US coal companies may be owed tax refunds by the federal government to the extent they export coal

US coal companies may be owed tax refunds by the federal government to the extent they export coal

March 01, 1999 | By Keith Martin in Washington, DC

The government collects excise taxes of $1.10 a ton on coal from surface mines and 55¢ a ton on coal from underground mines.  A federal district court said recently that the tax is unconstitutional to the extent it applies to coal that is exported.  The “export clause” of the US Constitution bars the federal government from interfering with exports from the states.  The federal government is expected to appeal.

Pittston Companies, which was the plaintiff in the case, was awarded $678,948 for taxes on export sales during just one quarter in 1997.

AN INTERESTING TAX ANGLE...A foreign corporation contributed securities on which it had a loss to its US subsidiary.

This let it claim the loss in its home country.  However, the US treated the transfer as a capital contribution.  Thus, the US subsidiary took a carryover basis in the securities.  It sold the securities later and claimed a loss on its US return.

The IRS discussed the transaction in an old “field service advice” that was released to the public in early March.  It considered whether to try to invoke US transfer pricing rules in section 482 to deny the US tax loss, but decided against it.  It suggested to the IRS agent who had raised the issue that he try to “settle this case on the best basis possible or concede the case if necessary,” unless he could prove the transaction was purely tax motivated. “[I]t may be that distortion will have to be tolerated in certain circumstances in order to achieve proper results in the vast majority of cases.”

THE IRS IS STILL TARGETING DEBT-EQUITY SWAPS involving foreign government debt.

An example of a swap is where a US company buys government debt issued by a Latin American government at a discount to face value in the market.  It then trades the debt for shares in a utility that the government has put up for sale in a privatization.  If the US company is credited with greater value in the trade than it paid in the market for the government bonds, then the IRS will require that tax be paid on the gain.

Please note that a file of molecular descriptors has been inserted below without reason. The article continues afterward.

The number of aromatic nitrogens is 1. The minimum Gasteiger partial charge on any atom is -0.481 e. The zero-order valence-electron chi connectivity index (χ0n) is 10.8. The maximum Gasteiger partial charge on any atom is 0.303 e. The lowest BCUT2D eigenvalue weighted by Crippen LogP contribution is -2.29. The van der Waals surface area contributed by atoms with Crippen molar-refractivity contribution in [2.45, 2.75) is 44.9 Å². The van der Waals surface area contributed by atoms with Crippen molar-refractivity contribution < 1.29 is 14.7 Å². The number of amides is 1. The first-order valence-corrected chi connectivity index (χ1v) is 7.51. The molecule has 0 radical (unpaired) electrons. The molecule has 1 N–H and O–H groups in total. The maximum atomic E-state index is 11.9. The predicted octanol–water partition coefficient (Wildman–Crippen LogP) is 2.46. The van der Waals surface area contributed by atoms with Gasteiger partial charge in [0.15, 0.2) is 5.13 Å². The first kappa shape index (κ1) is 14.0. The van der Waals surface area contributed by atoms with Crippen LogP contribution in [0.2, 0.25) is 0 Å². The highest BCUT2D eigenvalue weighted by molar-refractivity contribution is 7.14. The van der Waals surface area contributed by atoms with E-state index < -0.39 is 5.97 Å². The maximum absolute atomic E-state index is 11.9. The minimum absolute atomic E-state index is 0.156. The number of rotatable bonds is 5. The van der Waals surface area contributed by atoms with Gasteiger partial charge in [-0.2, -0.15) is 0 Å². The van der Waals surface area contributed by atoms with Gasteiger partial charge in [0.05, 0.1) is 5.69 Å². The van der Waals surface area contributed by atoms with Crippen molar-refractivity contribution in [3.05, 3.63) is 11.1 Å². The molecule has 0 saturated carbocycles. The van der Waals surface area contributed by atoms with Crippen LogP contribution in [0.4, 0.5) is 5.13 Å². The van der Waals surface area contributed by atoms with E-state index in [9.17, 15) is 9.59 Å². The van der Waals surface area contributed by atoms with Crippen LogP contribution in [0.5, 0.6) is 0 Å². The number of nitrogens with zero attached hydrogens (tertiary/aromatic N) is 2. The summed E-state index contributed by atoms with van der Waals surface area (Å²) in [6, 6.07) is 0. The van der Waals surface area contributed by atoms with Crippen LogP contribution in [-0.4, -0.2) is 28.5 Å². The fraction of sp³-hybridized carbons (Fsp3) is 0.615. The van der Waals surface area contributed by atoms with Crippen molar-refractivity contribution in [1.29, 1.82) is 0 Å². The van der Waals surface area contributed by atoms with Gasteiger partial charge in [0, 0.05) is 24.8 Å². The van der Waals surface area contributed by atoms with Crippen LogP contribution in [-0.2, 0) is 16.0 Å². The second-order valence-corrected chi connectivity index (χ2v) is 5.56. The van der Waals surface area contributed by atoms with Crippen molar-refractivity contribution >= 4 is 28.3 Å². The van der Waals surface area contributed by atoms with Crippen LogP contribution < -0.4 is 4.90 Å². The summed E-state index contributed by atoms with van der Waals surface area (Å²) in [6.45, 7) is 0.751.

The IRS lost a case in September 1997 called GM Trading involving a swap of Mexican government debt for pesos to be used by a maquiladora.

The IRS released a “field service advice” last month in which it rejected a refund claim from a company with similar facts to the taxpayer in GM Trading.  The agency said it disagrees with the decision in GM Trading.  It also cited another argument it plans to use in litigation with the taxpayer seeking the refund that it had not used in GM Trading.  The taxpayer appears to have had its US parent buy the Mexican government debt.  The parent then contributed it to a Mexican subsidiary before the swap with the Mexican government.  The US collects toll charges whenever appreciated property is transferred offshore.  Thus, even if the swap did not trigger a tax, the IRS intends to argue that the outbound transfer of the debt instruments did.

FLORIDA SAID SALES TAXES DO NOT HAVE TO BE PAID on equipment for a gas-fired power plant.

A private contractor is building the plant for a municipal utility.  The state exempts from sales taxes equipment used to produce electricity or steam, but there are two conditions.  First, the boiler fuel must not be a residual oil.  Second, the electricity or steam must be “primarily used in manufacturing . . . tangible personal property for sale.” The state appears to have decided in this case that steam will be used to manufacture electricity — an item of “tangible personal property.” The Department of Revenue said, “It is the established position of the Department that the electrical energy is the tangible personal property that is produced for sale.” The advice is in a technical assistance advisement issued in December.

Keith Martin